Just then, Dad came into the kitchen. “What is that horrible smell?” he asked. 

Anna giggled. “It’s supposed to be peppermint cake.”

Dad frowned. “Do we have a recipe for peppermint cake?”

Anna looked down. “No, but it sounded good so I tried to make one.”

Dad sighed and ran his hand down his face. “Anna, you really should just try to get better at my recipes. We need more cakes for the shop.”

John made sure to keep his eyes on his bowl. This was bound to get worse.

Before he knew it, Anna was screaming at Dad, and Dad was barely staying calm. 

“You never let me be creative!” Anna yelled. “All I’ve ever wanted was to make something you’d be proud of, and you just yell at me for not doing it your way!”

The door slammed behind her as she left the room. 

Dad stared at the door for a long moment before walking through it quietly.

Alone in the kitchen, John stayed busy. He threw out Anna’s cake, and scrubbed the pans until no trace of the awful peppermint smell was left. He finished his own chocolate cake, making sure the frosting and decorations were just right. He washed his dishes, and swept the floor, making sure everything was perfect before he left for the night. 

John walked down the hallway silently, and knocked softly on Anna’s door. He opened it slowly. He didn’t want to startle her. 

His stomach dropped when she wasn’t there. He checked everywhere – under the bed, in the closet, behind her desk, but she wasn’t there. Anna was gone.  

John thought about telling Dad what had happened, but decided to go to his room instead. He sat on his bed and stared out the window. He wondered where Anna had gone.

“It doesn’t matter if she comes back,” John said to himself. “Maybe without Anna Dad will pay more attention to me. I’m going to focus on being the best I can.”

And that’s exactly what John did. Over the next few years, he became an even better student than before and mastered every recipe his father could come up with. He spent every day working for Dad, searching for any kind of recognition. 

Dad, on the other hand, seemed to only care about Anna. He kept her room the same way she left it, and cleaned it every day. He spent his nights on the phone, calling his friends from anywhere Anna might be. The only attention John received was when Dad tasted his baked goods before they were put up for sale. 

John refused to be discouraged. He pushed himself harder, and graduated baking school at the top of his class. He made the bakery more famous and successful than it had ever been, but it still didn’t seem like Dad cared about anyone other than Anna. 

One night, as John was cleaning up the kitchen from baking all day, Dad came in with tears running down his face. John looked up at him.

“I just got off the phone with Anna,” Dad said. “She’s coming home.”

John’s jaw dropped open. “Is she okay?” he asked. 

Dad just smiled. “She will be when she gets here,” he said. “I want you to bake your best cake for her. We’re going to celebrate!”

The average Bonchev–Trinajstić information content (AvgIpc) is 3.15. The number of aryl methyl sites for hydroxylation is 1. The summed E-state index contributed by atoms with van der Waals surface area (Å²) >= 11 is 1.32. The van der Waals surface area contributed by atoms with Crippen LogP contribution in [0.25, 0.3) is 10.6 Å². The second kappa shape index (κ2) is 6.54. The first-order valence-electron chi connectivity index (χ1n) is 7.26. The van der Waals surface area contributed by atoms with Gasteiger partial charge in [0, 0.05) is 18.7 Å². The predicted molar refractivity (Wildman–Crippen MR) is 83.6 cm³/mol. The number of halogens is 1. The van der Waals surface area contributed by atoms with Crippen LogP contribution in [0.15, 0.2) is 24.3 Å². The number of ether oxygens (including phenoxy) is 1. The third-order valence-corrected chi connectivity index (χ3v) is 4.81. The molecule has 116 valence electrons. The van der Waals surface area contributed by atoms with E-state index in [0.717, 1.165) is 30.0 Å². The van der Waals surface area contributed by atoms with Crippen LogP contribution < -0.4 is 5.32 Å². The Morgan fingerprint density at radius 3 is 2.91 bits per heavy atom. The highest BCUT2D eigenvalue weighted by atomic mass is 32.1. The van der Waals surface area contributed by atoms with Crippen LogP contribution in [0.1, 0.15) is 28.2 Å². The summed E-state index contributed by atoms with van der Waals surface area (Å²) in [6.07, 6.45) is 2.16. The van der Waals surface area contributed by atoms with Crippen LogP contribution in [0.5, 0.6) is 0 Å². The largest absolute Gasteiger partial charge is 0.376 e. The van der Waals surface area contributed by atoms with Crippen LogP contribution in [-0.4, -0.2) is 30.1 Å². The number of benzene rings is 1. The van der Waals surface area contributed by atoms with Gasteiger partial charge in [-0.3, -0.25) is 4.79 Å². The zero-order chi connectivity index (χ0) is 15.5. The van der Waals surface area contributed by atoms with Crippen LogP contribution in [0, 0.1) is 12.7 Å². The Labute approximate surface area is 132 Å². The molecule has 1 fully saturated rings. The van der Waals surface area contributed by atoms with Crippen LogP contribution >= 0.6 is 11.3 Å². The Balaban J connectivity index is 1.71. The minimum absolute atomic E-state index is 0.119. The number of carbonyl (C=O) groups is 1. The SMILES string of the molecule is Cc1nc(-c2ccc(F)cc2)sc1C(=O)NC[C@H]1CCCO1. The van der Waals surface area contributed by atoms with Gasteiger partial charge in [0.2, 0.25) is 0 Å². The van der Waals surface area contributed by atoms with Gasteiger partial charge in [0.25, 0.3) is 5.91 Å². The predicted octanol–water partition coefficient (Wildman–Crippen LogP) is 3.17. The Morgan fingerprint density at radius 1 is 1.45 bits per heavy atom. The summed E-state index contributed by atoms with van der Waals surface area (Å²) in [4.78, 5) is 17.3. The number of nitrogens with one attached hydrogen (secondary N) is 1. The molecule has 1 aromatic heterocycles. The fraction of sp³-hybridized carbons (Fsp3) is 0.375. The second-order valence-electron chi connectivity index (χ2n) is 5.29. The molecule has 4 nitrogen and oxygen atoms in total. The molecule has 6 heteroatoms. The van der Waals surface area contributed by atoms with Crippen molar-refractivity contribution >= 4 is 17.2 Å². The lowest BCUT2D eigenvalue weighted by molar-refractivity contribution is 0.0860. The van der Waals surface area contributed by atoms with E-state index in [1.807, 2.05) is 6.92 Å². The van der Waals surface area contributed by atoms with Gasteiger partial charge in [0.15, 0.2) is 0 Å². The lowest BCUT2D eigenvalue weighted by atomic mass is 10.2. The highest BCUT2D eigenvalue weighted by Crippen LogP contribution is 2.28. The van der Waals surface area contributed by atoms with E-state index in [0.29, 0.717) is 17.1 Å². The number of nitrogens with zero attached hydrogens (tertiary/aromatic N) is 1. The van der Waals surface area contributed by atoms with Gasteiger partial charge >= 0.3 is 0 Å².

The next morning, John headed straight to the kitchen. He had a mission. He remembered that Anna’s favorite was strawberry cake. He got straight to work. Anna was coming home that night, so he didn’t have much time. He channeled all of his energy into making this cake for her. 

Around noon, Dad came into the kitchen to check on John’s progress. 

“I just cleaned her room and put sheets on the bed. I bought her a new dress, too. Do you think she’ll like that?” 

John smiled back at Dad. “Even if she doesn’t, she’ll love this strawberry cake!”

Dad’s eyes went to the layers of cake John was frosting. “I’m sure she will,” he said. His voice sounded distant, distracted.  Without warning, Dad turned and left the kitchen. 

John was suddenly angry. He had worked so hard to earn Dad’s recognition, and now it was being wasted on Anna, who had been gone for six years! John spent all afternoon working on his masterpiece in a silent, focused anger. 

Just as he was putting on the finishing touches, Dad came back. John looked up but said nothing. Dad just smiled.

“She’ll love it, John,” he said. 

“Do you love it?” John asked. 

Dad looked into John’s eyes. “Today is about Anna, John, not me.”

“Our whole lives have been about Anna,” John complained. “Why can’t you just pay attention to me for once? I’m the one that’s been here all along!”

Dad came closer. “John, you’ve always been a good kid. I’ve been here with you your whole life, and I always knew you’d have a future here. I couldn’t be more proud of you for that, but Anna is coming home today. Think of all she’s been through! She left, and now she’s coming back! I’m happy for her, and you should be too.”

Just then, the doorbell rang. 

Dad smiled at John and went running for the door. John hesitated, but followed.

Dad met Anna at the door and wrapped her in a tight hug. Anna was crying.

“I’m so sorry,” she sobbed. “I never should have left. Please take me back.” 

“Of course, Anna,” Dad said. He kissed her hair. “Of course.”

Anna broke the hug and looked at John. John realized how much he had missed Anna, and how happy he was to have her back. He felt bad for spending so much time trying to get attention for himself, when he should have been searching for his sister.

John went to Anna and gave her a hug. “I’m glad you’re home.”